ST. PAUL, Minn. - State budget projections released Tuesday show a deficit of $188 million for the current 2-year financial cycle, and the news for the next biennium looks worse.

The deficits are based on a reduced U.S. economic growth forecast and the impact of legislation passed during the controversial 2017 session, says the November forecast issued by Minnesota Management and Budget. The predicted deficit would grow to roughly $586 million over the next three years, but forecasters warn that uncertainties with the federal budget could impact those numbers either positively or negatively.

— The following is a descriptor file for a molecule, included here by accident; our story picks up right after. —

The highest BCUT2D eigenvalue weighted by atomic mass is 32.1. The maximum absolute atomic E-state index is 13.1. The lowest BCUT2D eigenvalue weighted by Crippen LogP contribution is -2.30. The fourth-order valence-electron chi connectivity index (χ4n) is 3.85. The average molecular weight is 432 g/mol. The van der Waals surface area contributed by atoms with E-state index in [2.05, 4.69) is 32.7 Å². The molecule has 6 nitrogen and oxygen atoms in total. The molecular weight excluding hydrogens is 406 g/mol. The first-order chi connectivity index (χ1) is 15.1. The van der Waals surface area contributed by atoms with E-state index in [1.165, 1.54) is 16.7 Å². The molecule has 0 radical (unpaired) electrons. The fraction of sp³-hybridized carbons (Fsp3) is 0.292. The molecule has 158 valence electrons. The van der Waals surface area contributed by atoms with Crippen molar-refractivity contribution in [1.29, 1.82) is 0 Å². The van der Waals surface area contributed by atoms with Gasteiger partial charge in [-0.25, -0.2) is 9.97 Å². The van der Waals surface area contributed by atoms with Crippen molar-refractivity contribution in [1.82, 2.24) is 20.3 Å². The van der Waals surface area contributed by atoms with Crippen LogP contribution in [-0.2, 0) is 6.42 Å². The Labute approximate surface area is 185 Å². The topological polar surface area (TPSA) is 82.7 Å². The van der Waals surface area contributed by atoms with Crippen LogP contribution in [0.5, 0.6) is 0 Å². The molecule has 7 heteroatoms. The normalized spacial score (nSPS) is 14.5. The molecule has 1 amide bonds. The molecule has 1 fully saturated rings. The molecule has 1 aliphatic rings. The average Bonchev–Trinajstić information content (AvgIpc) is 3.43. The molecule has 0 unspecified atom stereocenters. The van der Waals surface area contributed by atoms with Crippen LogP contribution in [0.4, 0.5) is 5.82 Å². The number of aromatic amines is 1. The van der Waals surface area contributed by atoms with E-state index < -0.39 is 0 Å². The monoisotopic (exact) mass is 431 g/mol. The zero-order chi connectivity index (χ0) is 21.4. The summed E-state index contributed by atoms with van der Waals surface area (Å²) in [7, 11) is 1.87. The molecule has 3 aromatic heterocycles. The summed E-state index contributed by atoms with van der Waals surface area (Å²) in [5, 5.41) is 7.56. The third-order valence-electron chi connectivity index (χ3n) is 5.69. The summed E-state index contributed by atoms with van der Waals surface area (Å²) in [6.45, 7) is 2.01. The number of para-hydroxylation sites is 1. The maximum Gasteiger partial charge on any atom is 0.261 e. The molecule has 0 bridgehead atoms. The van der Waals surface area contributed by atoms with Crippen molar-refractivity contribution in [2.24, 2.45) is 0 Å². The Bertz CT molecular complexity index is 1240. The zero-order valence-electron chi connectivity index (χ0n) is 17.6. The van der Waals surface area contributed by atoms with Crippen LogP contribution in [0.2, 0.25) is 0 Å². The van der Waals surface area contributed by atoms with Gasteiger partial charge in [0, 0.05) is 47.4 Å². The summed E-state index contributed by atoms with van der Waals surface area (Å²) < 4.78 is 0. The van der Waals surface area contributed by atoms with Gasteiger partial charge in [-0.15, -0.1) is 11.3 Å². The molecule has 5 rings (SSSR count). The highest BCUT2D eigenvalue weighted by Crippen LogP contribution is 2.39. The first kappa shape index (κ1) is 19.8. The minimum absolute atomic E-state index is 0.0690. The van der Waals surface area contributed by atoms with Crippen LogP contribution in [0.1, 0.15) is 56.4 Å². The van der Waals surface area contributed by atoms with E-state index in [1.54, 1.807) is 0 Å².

The bleak outlook comes after a string of budget surpluses in recent years and more than $650 million in tax breaks passed by the Republican-led Legislature earlier this year.

"Today's forecast is a reality check," MMB Commissioner Myron Frans told reporters. "The risk that our current economic expansion will come to an end is real. We always have to remember how quickly surpluses can turn to deficits."

Governor Dayton and Republican lawmakers will have to resolve the budget problems even as they try to repair their strained relationship after the bruising court battle over Dayton's line item vetoes of legislative funding after the 2017 session.

The Legislature is due back in St. Paul on Feb. 20.